Fort Saybrook Monument Park, near where the Connecticut River empties into Long Island Sound, marks the site of a 1636 fort constructed by English military engineer Lion Gardiner to defend the Old Saybrook settlement during fighting between English settlers and the Pequot tribe.
Gardiner is honored with a 1930 statue created by sculptor William Ordway Partridge, who was also responsible for at least 60 other public statues and busts. A dedication on the front (south) face of the monument’s pedestal reads, “In memory of Lion Gardiner, builder and commander of Saybrook Fort, 1635-1639.”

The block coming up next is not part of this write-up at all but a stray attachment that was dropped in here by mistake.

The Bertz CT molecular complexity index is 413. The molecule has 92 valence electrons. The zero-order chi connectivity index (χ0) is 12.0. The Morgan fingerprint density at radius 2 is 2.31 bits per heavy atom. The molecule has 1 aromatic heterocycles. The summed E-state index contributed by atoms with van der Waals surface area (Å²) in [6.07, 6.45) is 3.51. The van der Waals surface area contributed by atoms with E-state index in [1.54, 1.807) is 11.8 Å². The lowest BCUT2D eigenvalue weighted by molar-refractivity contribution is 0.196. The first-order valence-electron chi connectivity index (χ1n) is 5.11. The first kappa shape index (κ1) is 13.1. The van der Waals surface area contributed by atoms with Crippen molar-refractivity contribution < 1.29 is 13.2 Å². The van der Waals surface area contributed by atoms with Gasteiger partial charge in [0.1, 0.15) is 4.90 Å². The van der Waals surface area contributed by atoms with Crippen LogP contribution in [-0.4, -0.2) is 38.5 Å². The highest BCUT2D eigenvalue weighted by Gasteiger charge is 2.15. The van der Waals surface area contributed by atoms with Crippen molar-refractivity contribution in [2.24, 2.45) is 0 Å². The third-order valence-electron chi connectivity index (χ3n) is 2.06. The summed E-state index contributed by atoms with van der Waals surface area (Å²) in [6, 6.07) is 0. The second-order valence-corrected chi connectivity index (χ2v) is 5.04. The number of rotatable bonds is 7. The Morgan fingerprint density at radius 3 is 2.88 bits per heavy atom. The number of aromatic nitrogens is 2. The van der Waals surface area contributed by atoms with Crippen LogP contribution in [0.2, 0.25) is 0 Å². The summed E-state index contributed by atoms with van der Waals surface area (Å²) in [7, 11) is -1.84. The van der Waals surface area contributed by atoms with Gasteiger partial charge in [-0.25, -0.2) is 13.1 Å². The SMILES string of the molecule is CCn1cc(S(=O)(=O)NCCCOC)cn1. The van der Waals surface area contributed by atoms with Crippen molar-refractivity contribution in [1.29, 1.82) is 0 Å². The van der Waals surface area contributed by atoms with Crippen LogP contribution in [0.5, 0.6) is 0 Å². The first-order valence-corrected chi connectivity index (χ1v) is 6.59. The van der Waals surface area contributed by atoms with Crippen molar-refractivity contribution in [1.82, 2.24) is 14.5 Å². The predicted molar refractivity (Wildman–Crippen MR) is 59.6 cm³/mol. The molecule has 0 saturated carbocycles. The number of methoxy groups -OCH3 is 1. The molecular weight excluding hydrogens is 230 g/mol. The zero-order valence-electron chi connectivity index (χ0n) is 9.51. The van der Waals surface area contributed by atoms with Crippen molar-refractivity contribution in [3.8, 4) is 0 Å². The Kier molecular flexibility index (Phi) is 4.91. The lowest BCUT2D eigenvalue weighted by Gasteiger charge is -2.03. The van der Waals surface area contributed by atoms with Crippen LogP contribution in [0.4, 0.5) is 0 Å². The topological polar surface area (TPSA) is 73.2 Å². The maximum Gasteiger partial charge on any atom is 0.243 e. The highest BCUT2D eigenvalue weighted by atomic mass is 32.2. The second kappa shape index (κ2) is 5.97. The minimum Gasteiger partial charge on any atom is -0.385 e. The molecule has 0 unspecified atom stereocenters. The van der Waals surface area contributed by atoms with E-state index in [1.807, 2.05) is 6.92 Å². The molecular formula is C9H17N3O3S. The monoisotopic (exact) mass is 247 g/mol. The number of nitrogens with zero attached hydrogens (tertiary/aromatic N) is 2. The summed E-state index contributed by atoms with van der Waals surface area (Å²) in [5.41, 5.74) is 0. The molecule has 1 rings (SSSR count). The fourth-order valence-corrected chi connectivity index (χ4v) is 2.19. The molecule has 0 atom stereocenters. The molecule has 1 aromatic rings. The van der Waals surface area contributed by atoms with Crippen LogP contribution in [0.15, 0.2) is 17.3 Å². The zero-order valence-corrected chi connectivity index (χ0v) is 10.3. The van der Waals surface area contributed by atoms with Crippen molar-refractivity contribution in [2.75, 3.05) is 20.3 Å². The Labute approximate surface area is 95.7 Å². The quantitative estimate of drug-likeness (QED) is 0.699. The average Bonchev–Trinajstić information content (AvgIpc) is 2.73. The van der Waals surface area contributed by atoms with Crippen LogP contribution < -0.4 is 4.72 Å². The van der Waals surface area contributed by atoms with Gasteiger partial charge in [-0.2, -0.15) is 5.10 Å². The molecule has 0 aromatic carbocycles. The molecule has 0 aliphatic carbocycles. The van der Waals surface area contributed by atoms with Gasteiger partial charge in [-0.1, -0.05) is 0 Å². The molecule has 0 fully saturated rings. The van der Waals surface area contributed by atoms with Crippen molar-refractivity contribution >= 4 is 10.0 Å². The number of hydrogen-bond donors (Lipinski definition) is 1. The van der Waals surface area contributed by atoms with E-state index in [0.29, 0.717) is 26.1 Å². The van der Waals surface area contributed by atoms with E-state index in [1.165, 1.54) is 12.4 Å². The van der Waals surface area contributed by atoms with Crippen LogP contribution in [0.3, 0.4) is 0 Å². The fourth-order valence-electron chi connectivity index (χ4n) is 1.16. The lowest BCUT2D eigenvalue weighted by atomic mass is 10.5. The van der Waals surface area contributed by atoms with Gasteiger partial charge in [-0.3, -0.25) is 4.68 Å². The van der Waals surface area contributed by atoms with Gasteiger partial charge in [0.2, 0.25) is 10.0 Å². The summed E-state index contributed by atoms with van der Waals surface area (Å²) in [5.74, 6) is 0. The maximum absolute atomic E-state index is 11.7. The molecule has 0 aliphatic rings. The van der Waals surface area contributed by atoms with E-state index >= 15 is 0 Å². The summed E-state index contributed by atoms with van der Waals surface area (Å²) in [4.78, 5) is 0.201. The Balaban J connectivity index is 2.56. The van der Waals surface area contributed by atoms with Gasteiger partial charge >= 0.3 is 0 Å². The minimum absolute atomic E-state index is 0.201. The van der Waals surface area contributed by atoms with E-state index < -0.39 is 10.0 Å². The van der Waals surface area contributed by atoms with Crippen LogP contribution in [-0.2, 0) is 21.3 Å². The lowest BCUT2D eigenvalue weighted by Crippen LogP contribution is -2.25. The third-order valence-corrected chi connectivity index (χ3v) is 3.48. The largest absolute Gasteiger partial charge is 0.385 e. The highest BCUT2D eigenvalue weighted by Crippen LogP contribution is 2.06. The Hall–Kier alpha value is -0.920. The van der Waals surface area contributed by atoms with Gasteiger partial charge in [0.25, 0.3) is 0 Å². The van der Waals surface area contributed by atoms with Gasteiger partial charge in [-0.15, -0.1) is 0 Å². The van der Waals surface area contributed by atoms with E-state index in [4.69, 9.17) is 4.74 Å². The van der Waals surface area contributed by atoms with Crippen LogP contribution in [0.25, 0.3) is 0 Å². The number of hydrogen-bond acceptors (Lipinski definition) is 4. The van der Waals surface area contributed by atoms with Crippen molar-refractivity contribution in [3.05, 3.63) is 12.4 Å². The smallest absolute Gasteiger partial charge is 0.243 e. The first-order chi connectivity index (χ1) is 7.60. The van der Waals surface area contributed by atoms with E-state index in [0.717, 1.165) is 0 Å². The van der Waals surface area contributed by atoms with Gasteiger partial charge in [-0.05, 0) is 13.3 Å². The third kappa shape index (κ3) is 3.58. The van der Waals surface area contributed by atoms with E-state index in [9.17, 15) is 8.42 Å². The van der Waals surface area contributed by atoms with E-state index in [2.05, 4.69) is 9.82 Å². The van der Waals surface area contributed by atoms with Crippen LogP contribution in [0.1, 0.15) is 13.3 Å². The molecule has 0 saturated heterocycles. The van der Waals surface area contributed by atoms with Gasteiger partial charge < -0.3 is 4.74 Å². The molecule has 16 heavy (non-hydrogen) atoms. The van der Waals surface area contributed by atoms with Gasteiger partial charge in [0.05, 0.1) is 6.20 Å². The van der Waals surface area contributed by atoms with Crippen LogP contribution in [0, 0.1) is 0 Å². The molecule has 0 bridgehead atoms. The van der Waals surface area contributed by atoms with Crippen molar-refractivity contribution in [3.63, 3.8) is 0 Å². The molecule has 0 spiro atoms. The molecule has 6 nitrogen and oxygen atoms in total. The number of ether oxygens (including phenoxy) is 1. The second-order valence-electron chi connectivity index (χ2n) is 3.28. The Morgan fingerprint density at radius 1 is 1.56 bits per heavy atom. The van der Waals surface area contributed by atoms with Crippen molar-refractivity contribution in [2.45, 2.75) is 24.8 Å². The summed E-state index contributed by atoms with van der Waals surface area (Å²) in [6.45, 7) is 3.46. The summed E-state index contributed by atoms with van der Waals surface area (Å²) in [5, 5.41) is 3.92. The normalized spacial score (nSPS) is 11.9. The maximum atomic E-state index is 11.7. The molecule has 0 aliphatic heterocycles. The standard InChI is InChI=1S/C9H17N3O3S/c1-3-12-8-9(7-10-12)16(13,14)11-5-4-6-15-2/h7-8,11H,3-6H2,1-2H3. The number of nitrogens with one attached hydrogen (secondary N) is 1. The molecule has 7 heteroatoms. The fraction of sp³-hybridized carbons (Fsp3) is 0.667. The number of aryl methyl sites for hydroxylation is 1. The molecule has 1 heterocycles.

In 1639, Gardiner, who became friendly with local Native Americans, settled an island off the east end of Long Island that would later bear his family’s name. Descendents continue to own the island 11 generations later.
Along with the Gardiner statue and a small fence marking the site of the original fort, the 18-acre park also features the former site of the Connecticut Valley Railroad’s roundhouse and end-of-the-line turntable. Train tracks and wheels show where trains were once turned around for northbound trips.
A number of wayside markers provide information about the fort, the settlement of Old Saybrook, the railroad, and the nearby river and marshlands. An extensive network of boardwalks across the marsh area provides the opportunity to see coastal birds and wildlife.